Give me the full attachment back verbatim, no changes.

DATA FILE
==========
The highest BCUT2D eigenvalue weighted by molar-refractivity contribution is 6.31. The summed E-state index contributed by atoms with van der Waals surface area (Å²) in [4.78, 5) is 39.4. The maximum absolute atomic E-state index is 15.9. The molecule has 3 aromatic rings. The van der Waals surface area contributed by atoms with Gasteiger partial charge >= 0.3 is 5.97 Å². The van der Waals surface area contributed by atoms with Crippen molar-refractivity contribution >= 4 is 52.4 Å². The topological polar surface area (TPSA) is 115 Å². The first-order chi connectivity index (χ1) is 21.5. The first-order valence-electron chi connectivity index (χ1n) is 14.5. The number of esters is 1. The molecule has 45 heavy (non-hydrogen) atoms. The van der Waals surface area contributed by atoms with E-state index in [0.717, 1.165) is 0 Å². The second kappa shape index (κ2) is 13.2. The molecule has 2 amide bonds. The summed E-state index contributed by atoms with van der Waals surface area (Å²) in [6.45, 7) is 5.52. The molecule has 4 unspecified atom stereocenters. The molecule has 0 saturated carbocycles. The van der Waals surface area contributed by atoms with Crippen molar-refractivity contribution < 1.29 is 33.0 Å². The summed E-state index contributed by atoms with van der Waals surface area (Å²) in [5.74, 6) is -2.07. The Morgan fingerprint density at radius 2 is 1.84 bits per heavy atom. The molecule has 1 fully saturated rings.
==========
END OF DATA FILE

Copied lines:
The highest BCUT2D eigenvalue weighted by molar-refractivity contribution is 6.31. The summed E-state index contributed by atoms with van der Waals surface area (Å²) in [4.78, 5) is 39.4. The maximum absolute atomic E-state index is 15.9. The molecule has 3 aromatic rings. The van der Waals surface area contributed by atoms with Gasteiger partial charge >= 0.3 is 5.97 Å². The van der Waals surface area contributed by atoms with Crippen molar-refractivity contribution >= 4 is 52.4 Å². The topological polar surface area (TPSA) is 115 Å². The first-order chi connectivity index (χ1) is 21.5. The first-order valence-electron chi connectivity index (χ1n) is 14.5. The number of esters is 1. The molecule has 45 heavy (non-hydrogen) atoms. The van der Waals surface area contributed by atoms with E-state index in [0.717, 1.165) is 0 Å². The second kappa shape index (κ2) is 13.2. The molecule has 2 amide bonds. The summed E-state index contributed by atoms with van der Waals surface area (Å²) in [6.45, 7) is 5.52. The molecule has 4 unspecified atom stereocenters. The molecule has 0 saturated carbocycles. The van der Waals surface area contributed by atoms with Crippen molar-refractivity contribution < 1.29 is 33.0 Å². The summed E-state index contributed by atoms with van der Waals surface area (Å²) in [5.74, 6) is -2.07. The Morgan fingerprint density at radius 2 is 1.84 bits per heavy atom. The molecule has 1 fully saturated rings.